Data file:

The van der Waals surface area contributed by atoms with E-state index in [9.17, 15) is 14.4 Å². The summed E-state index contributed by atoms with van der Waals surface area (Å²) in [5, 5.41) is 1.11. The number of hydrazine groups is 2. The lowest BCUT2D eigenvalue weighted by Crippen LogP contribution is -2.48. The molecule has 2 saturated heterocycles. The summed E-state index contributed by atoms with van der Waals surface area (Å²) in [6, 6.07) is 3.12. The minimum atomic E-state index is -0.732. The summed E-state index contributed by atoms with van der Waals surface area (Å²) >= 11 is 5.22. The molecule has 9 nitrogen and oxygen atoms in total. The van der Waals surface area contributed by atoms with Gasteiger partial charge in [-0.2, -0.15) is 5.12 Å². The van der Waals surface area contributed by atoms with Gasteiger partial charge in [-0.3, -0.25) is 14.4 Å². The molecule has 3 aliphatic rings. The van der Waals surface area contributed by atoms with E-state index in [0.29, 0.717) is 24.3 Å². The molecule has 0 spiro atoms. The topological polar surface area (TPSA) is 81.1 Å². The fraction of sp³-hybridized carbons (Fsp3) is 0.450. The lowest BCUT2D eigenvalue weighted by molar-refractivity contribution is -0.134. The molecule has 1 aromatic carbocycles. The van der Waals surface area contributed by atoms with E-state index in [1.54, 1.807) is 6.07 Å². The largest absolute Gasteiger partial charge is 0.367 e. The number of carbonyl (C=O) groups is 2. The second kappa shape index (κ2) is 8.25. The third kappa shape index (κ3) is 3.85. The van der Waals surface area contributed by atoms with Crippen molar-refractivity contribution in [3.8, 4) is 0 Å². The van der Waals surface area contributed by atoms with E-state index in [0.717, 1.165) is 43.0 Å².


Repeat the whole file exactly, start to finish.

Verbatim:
The van der Waals surface area contributed by atoms with E-state index in [9.17, 15) is 14.4 Å². The summed E-state index contributed by atoms with van der Waals surface area (Å²) in [5, 5.41) is 1.11. The number of hydrazine groups is 2. The lowest BCUT2D eigenvalue weighted by Crippen LogP contribution is -2.48. The molecule has 2 saturated heterocycles. The summed E-state index contributed by atoms with van der Waals surface area (Å²) in [6, 6.07) is 3.12. The minimum atomic E-state index is -0.732. The summed E-state index contributed by atoms with van der Waals surface area (Å²) >= 11 is 5.22. The molecule has 9 nitrogen and oxygen atoms in total. The van der Waals surface area contributed by atoms with Gasteiger partial charge in [-0.2, -0.15) is 5.12 Å². The van der Waals surface area contributed by atoms with Gasteiger partial charge in [-0.3, -0.25) is 14.4 Å². The molecule has 3 aliphatic rings. The van der Waals surface area contributed by atoms with E-state index in [0.29, 0.717) is 24.3 Å². The molecule has 0 spiro atoms. The topological polar surface area (TPSA) is 81.1 Å². The fraction of sp³-hybridized carbons (Fsp3) is 0.450. The lowest BCUT2D eigenvalue weighted by molar-refractivity contribution is -0.134. The molecule has 1 aromatic carbocycles. The van der Waals surface area contributed by atoms with E-state index in [1.54, 1.807) is 6.07 Å². The largest absolute Gasteiger partial charge is 0.367 e. The number of carbonyl (C=O) groups is 2. The second kappa shape index (κ2) is 8.25. The third kappa shape index (κ3) is 3.85. The van der Waals surface area contributed by atoms with Crippen molar-refractivity contribution in [3.8, 4) is 0 Å². The van der Waals surface area contributed by atoms with E-state index in [0.717, 1.165) is 43.0 Å².